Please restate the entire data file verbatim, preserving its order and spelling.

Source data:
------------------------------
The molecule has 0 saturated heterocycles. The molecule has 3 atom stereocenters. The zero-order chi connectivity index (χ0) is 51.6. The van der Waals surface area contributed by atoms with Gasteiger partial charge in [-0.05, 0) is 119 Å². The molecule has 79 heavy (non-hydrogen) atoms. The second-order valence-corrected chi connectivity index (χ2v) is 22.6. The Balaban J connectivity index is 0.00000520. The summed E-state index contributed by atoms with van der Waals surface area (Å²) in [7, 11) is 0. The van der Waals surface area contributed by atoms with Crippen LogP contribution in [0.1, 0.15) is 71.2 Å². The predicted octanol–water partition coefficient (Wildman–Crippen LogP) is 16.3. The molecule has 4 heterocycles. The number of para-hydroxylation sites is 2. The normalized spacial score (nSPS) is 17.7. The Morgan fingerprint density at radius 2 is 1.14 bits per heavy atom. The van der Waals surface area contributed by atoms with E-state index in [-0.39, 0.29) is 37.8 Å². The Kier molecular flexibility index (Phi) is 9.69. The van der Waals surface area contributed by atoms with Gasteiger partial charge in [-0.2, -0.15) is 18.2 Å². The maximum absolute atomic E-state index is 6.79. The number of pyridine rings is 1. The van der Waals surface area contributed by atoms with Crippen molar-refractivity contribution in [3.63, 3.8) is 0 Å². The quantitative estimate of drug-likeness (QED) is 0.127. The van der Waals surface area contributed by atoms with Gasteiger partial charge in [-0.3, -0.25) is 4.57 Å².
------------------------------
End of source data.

The molecule has 0 saturated heterocycles. The molecule has 3 atom stereocenters. The zero-order chi connectivity index (χ0) is 51.6. The van der Waals surface area contributed by atoms with Gasteiger partial charge in [-0.05, 0) is 119 Å². The molecule has 79 heavy (non-hydrogen) atoms. The second-order valence-corrected chi connectivity index (χ2v) is 22.6. The Balaban J connectivity index is 0.00000520. The summed E-state index contributed by atoms with van der Waals surface area (Å²) in [7, 11) is 0. The van der Waals surface area contributed by atoms with Crippen LogP contribution in [0.1, 0.15) is 71.2 Å². The predicted octanol–water partition coefficient (Wildman–Crippen LogP) is 16.3. The molecule has 4 heterocycles. The number of para-hydroxylation sites is 2. The normalized spacial score (nSPS) is 17.7. The Morgan fingerprint density at radius 2 is 1.14 bits per heavy atom. The van der Waals surface area contributed by atoms with E-state index in [-0.39, 0.29) is 37.8 Å². The Kier molecular flexibility index (Phi) is 9.69. The van der Waals surface area contributed by atoms with Gasteiger partial charge in [-0.2, -0.15) is 18.2 Å². The maximum absolute atomic E-state index is 6.79. The number of pyridine rings is 1. The van der Waals surface area contributed by atoms with Crippen molar-refractivity contribution in [3.63, 3.8) is 0 Å². The quantitative estimate of drug-likeness (QED) is 0.127. The van der Waals surface area contributed by atoms with Gasteiger partial charge in [-0.3, -0.25) is 4.57 Å².